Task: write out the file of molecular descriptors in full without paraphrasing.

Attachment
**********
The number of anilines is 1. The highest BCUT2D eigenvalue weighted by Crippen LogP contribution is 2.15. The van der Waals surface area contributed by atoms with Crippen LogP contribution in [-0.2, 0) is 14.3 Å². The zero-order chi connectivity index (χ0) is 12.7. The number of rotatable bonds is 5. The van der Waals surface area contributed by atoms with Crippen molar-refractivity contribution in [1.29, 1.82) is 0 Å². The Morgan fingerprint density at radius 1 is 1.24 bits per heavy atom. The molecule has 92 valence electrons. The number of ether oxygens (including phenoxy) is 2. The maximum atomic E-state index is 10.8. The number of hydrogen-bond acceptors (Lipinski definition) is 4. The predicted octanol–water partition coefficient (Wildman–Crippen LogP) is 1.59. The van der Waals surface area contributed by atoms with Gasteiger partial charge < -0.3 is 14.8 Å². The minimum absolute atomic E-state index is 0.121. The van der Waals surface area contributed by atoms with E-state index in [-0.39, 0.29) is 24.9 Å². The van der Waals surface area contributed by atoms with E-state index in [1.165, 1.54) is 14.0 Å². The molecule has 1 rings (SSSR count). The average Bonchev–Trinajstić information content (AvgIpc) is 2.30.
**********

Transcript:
The number of anilines is 1. The highest BCUT2D eigenvalue weighted by Crippen LogP contribution is 2.15. The van der Waals surface area contributed by atoms with Crippen LogP contribution in [-0.2, 0) is 14.3 Å². The zero-order chi connectivity index (χ0) is 12.7. The number of rotatable bonds is 5. The van der Waals surface area contributed by atoms with Crippen molar-refractivity contribution in [1.29, 1.82) is 0 Å². The Morgan fingerprint density at radius 1 is 1.24 bits per heavy atom. The molecule has 92 valence electrons. The number of ether oxygens (including phenoxy) is 2. The maximum atomic E-state index is 10.8. The number of hydrogen-bond acceptors (Lipinski definition) is 4. The predicted octanol–water partition coefficient (Wildman–Crippen LogP) is 1.59. The van der Waals surface area contributed by atoms with Gasteiger partial charge < -0.3 is 14.8 Å². The minimum absolute atomic E-state index is 0.121. The van der Waals surface area contributed by atoms with E-state index in [-0.39, 0.29) is 24.9 Å². The van der Waals surface area contributed by atoms with E-state index in [1.165, 1.54) is 14.0 Å². The molecule has 1 rings (SSSR count). The average Bonchev–Trinajstić information content (AvgIpc) is 2.30.